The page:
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$11.5 Million Awarded For Brain Cancer Research

SPORE Drives Rapid Research

This article was originally published in Northwestern Medicine magazine. It has been modified for Northwestern Medicine’s content hub, HealthBeat.

Better research means better care in the fight against cancer. The Department of Neurological Surgery at Robert H. Lurie Comprehensive Cancer Center of Northwestern University and Northwestern University Feinberg School of Medicine have been awarded a highly competitive $11.5 million Specialized Program of Research Excellence (SPORE) grant from National Cancer Institute (NCI) for brain cancer research with a special emphasis on glioblastoma (GBM). Maciej S. Lesniak, MD, professor and chair of neurological surgery, is the lead of the SPORE.

About Glioblastoma (GBM)

GBM is an aggressive, malignant brain cancer. It is in a group of tumors called astrocytoma, which begin producing cells called astrocytes in your brain. About 12 to 15 percent of people with brain tumors have this type of brain cancer.

Although they do not spread (metastasize) to other parts of the body, the tumors can metastasize to other parts of the brain very quickly because they are nourished by blood supply. Much like a trellis, astrocytes can weave their way to other parts of the brain and reproduce. Because of their aggressive nature, treatment plans may offer several approaches. With standard treatment, the median survival rate of GBM is 15 months.

What the SPORE Grant Means

NCI SPORE grants are awarded to institutions that NCI believes demonstrate the talent and resources to generate scientific breakthroughs in the field. The grant awarded to the Department of Neurological Surgery at Lurie Cancer Center and Feinberg School of Medicine was the first of its kind awarded in Illinois.

The grant supports the work of physicians and scientists, creating a complementary team with a unified, shared goal. Taking a team approach, the grant helps to accelerate progress by moving discoveries from the laboratory to the clinic in the form of clinical trials.

Fighting GBM: Current Clinical Trials

The first SPORE project involves a first-of-its kind clinical trial employing neural stem cells, which work with a common cold virus to infect and kill tumor cells. The cells are injected in the void where the tumor was removed surgically. To date, nine individuals have participated in the clinical study with promising results, according to Dr. Lesniak, who developed the treatment.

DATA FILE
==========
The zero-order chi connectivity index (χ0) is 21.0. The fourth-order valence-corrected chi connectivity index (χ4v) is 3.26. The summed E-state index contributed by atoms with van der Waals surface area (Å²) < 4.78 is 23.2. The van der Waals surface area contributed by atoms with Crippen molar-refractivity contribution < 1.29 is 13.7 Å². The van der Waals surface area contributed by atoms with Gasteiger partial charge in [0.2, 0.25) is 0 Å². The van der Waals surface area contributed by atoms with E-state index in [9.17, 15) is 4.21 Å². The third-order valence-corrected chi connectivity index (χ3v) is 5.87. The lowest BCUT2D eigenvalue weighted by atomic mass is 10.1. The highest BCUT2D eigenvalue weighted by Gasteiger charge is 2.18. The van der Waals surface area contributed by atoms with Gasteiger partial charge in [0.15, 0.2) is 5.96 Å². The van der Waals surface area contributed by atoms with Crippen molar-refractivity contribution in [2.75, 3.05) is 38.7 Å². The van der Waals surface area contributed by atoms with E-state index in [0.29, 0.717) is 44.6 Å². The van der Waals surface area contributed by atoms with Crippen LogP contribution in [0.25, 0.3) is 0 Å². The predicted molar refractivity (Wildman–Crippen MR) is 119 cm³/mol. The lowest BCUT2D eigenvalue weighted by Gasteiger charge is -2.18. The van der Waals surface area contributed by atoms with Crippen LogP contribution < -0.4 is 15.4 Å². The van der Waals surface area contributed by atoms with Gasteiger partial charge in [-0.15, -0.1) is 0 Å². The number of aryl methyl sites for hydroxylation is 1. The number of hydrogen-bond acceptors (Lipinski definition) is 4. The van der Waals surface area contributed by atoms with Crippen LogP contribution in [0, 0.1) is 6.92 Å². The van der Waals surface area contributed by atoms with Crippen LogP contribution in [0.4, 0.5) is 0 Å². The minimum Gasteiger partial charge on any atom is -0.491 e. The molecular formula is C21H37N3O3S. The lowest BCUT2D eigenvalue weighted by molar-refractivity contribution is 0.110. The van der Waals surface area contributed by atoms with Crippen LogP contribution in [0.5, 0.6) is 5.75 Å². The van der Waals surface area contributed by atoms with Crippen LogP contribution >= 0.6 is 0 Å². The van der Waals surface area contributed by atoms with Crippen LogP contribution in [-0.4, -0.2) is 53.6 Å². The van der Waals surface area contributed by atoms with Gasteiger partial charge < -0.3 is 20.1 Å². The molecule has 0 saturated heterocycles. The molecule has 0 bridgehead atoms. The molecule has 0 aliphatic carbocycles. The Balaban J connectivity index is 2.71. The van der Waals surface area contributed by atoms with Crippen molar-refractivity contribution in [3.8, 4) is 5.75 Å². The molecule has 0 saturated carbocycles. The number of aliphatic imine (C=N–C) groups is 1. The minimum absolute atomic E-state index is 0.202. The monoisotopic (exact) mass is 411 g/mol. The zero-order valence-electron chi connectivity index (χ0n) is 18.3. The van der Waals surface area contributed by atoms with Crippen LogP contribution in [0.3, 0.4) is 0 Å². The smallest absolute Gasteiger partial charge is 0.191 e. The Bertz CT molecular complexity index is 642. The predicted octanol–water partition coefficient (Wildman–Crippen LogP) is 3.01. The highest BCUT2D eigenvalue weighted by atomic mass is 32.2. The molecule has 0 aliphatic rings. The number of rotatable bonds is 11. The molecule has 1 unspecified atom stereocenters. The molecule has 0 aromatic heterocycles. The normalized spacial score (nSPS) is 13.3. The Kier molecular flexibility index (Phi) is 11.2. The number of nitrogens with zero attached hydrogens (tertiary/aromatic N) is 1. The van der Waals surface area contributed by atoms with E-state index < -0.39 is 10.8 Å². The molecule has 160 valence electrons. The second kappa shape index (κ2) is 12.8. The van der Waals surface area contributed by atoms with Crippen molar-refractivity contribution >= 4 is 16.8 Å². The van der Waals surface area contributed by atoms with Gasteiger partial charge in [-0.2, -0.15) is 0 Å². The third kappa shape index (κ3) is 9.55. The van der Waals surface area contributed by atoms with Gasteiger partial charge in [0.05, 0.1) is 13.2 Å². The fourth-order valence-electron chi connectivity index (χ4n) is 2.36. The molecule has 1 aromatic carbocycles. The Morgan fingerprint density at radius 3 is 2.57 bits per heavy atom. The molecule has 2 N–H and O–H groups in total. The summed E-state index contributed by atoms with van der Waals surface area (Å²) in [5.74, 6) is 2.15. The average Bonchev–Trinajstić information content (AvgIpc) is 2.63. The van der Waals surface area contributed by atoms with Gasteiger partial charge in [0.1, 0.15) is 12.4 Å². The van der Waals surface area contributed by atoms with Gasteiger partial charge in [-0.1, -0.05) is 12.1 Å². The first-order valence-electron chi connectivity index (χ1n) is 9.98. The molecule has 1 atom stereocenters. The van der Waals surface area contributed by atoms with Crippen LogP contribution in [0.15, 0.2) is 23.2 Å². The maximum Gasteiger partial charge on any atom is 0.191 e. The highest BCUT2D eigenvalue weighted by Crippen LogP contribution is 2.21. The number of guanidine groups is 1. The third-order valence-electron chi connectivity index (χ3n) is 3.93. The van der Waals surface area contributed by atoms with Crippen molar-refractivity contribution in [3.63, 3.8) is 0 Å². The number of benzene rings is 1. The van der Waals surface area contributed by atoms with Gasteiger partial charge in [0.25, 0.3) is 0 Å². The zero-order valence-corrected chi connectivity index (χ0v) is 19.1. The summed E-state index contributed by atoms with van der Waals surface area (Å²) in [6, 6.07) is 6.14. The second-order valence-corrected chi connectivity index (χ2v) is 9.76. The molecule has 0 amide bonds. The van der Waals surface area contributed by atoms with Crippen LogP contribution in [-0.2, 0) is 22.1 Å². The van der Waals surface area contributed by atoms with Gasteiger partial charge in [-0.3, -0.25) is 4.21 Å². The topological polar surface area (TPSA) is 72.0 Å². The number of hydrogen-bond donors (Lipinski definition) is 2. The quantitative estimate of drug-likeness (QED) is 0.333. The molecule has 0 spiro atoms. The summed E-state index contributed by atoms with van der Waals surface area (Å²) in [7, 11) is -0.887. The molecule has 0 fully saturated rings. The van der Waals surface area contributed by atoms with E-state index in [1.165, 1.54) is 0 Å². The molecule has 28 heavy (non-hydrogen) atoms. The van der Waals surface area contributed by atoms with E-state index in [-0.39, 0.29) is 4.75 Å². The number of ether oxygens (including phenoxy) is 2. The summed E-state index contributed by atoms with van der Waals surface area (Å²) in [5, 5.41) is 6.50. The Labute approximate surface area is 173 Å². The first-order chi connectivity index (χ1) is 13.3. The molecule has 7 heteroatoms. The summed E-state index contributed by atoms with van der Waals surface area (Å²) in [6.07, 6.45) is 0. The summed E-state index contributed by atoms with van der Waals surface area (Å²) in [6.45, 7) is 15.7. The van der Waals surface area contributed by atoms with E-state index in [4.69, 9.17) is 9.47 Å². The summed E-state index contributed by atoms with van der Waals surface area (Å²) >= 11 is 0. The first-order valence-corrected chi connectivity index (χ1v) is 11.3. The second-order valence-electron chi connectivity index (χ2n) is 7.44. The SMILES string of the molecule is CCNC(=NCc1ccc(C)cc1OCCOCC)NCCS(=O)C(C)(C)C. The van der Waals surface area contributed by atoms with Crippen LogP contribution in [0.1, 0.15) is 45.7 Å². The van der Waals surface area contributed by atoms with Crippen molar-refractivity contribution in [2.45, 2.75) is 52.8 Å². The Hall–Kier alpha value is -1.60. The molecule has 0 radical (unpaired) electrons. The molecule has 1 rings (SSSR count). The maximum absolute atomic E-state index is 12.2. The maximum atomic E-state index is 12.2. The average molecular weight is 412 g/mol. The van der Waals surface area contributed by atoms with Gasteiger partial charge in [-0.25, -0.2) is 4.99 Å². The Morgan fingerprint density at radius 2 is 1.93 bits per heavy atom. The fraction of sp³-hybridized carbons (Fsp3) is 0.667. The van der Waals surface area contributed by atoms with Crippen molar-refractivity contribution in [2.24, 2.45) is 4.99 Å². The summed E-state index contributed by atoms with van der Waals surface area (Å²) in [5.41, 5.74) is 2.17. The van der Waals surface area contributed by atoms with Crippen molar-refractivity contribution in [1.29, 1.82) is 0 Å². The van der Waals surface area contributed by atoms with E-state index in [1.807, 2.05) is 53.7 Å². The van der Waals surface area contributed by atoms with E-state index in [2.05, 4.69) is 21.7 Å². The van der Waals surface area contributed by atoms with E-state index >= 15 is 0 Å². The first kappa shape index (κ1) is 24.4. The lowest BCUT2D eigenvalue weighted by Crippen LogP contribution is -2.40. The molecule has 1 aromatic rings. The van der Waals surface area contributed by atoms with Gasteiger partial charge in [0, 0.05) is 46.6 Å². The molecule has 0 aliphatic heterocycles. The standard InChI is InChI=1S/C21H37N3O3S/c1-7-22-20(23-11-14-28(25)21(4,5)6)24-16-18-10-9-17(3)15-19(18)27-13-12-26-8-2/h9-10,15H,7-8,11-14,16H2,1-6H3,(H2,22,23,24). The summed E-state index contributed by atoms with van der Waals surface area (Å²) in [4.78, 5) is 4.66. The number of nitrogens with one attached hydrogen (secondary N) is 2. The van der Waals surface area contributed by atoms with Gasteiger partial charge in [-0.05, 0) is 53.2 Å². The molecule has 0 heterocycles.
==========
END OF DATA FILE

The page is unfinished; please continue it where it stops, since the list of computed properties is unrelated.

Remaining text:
The second project, co-led by Derek Wainwright, PhD, assistant professor of neurological surgery and microbiology immunology, and Rimas Lukas, MD, associate professor of neurology, involves two immunotherapies for treating GBM. The Wainwright Laboratory has studied the influence of an enzyme (known as ID01) whose activity suppresses a patient’s immune response against their tumor. This approach involves devising strategies to block the enzyme, while treating with a second therapeutic drug to stimulate the immune response against the tumor.

The third SPORE project features the first drug to use nucleic acids to deliver and target gene suppression in tumor cells. Developed by Chad Mirkin, PhD, director of Northwestern University’s International Institute for Nanotechnology, and Alexander Stegh, PhD, associate professor of neurology in the Division of Neuro-oncology, the drug has been shown to reach brain tumors in animal models.

Finally, the fourth project, led by Shi-Yuan Cheng, PhD, and Leonidas C. Platanias, MD, focuses on a novel autophagy inhibitor for brain cancer cells. Autophagy, or the consumption of your body’s tissue, may allow scientists to understand how to use the disease to target itself.

Future Opportunities

An effort of this magnitude requires both scientific and administrative help. These resources could potentially lead to additional opportunities, as well. 

The grant’s Biospecimen Core will collect up to 400 new tumors and matching blood samples per year from surgical procedures at Northwestern Medicine. The Biostatistics and Bioinformatics Core will manage data collection and storage, provide analysis, and contribute to interpretation of results from preclinical studies and clinical trials

A Career Enhancement Program will nurture early-stage investigators in neuro-oncology research, and a Developmental Research Program will provide funding for the early development of additional approaches for treating GBM that have a strong likelihood of developing into fully-fledged SPORE projects or being spun off into other research initiatives

There is a lot of opportunity for continued research in this field. According to C. David James, PhD, the Jean Malnati Miller professor of brain tumor research and co-leader of the SPORE, Northwestern University’s large brain tumor enterprise is a fertile ground for these future projects. “We have a critical mass of investigators in our brain tumor community who are uniquely focused on a specific brain cancer,” he says. “Very few institutions in the country have a comparable depth and breadth of expertise as exists here.”

Learn more about the SPORE grant as well as other available clinical trials.